Can’t Have It All

By Bruce McCulloch


After a recent slew of magazines journalists downplaying the newly released, 4th generation BMW M3 for being ‘soft’, ‘smooth’ and ‘matured’, I can do nothing but shake my head. Not because I disagree with their assertions, but rather because I see our society has killed yet another legend.

This unfortunate news is deeply saddening to not only BMW enthusiasts, but to enthusiasts around the world who once viewed the iconic ‘M’ badge as a symbol for race-inspired, pure built road-going race cars. Those who are old enough to remember the glory days of the lightweight, compact, 4 cylinder rocket of the late 80’s/early 90’s, the E30 M3, will be sorely disappointed to hear that the special genes which once made an ‘M car’ are slowly fading away.

Mind you (and for those really paying attention), this discussion is not new to the world of BMW. Truth is, each and new coming generation of BMW M3 has undergone such criticism. That being said, it’s clear that for the longest of time the M3 has been evolving into a something less compact, more luxurious and comfortable, while ultimately becoming more powerful.

Frankly, automotive enthusiasts worldwide are not open to the thought that the M3 could soon become a luxury car and while I cannot hide my disappointment with the thought, I feel the majority of enthusiasts are acting obtuse about the whole thing – viewing the whole picture through a key hole. Many are muttering the words, “has BMW gone mad”, “how could they let this happen”?

But who’s really to blame? BMW or our ever growing needs as consumers to have everything? I think it’s only fair to say a little of both.


Obviously, evolution is not a new concept and BMW is most certainly not the only automotive company ‘going with the flow’. For instance, such criticism has followed the current generation of 911’s (codename: 997) which when first released was constantly bombarded with complaints from Porsche enthusiasts for being tamer, more refined and easier to driver than the previous generations. Furthermore, people were saying the exact same thing about the 996 911 when compared to the 993 911.

Problem is, evolution is somewhat of a necessity as a means of trying to please a growing body of potential buyers. Unfortunately with each coming decade our once “four-wheel transportation” continues to morph into a digital office. I suppose the real question is when is too far, ‘too far’? We consumers ask far too much and then complain about it. Hell, if you want a sports car, buy a Lotus Elise; if you want a luxury sedan, buy a Lexus LS.

There are those companies would have us believe you can have it all but few truly deliver. Case in point, BMW M5 – with a flick of a button you turn an ‘underpowered’ 400 horsepower civilized sedan into a so called 500 horsepower ‘snarling beast’. Please… I don’t deny that the M5 is a great car, but this rubbish has gone all too far.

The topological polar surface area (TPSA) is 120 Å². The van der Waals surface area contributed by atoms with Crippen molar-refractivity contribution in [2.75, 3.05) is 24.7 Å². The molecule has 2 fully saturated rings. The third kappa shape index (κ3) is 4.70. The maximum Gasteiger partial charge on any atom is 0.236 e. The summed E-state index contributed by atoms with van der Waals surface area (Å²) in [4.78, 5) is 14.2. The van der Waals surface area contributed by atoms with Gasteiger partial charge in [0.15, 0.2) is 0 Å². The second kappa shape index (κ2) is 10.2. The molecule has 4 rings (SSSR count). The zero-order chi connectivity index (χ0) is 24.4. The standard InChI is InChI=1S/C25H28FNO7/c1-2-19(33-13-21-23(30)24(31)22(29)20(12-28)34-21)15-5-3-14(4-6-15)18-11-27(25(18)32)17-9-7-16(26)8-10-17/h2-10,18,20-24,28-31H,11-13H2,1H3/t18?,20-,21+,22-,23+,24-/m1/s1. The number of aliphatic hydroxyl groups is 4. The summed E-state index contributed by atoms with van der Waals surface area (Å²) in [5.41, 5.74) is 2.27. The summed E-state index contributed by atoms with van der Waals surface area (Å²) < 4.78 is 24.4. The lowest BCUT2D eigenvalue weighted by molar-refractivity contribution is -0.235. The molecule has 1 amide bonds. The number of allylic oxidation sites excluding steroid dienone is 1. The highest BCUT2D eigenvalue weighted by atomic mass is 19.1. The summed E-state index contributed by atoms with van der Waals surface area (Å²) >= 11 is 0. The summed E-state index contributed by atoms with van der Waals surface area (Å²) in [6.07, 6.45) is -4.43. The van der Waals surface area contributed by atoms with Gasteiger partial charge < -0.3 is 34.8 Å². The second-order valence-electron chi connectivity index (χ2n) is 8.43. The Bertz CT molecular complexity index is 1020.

Now, you might be gathering the impression that I feel there are absolutely no upsides to our ever-growing consumerism – however, that is incorrect. If there is any upside to this I believe it to be in the world of exotic metal which has surely benefited as these gas sucking, face-pulling, wallet-crushing autos are no longer the back-breaking, dangerous beasts they once were. On the other hand, one could argue that today’s Ferrari Enzo is nowhere as entertaining as Ferrari’s 40th anniversary supercar simply because it is tamer and more sophisticated.

It’s a debate which will gather a different opinion from different enthusiasts, but make no mistake; in the opinion of this automotive enthusiast it is us who are ruining the car industry. Our constant need for unnecessary items such as IPOD connectivity and MP3 adaptors are leading us further down a road which is forcing manufacturers to struggle to find the perfect threshold between the two ideals of luxury and performance.

COPYRIGHT – All Rights Reserved

Author: Brendan Moore

Brendan Moore is a Principal Consultant with Cedar Point Consulting , a management consulting practice based in the Washington, DC area. He also manages Autosavant Consulting, a separate practice within Cedar Point Consulting. where he advises businesses connected to the auto industry. Cedar Point Consulting can be found at

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  1. Great article, Bruce. I agree with your main point – time was that power windows and A/C were luxury items. Now we expect “sports cars” to have navigation systems with Bluetooth connectivity. Oh, and also to get five star crash test ratings. Well, there’s no such thing as a free lunch, so if you want all that stuff, then you lose the sport. Sure, the horsepower wars will give you the same or better acceleration than the earlier generations, but a two ton “compact” car certainly isn’t as light on its feet as a one-ton example would be.

  2. I’m eagerly awaiting the 1-Series showing up in the U.S.!

    Small, lightweight, powerful – now that’s a sports car!

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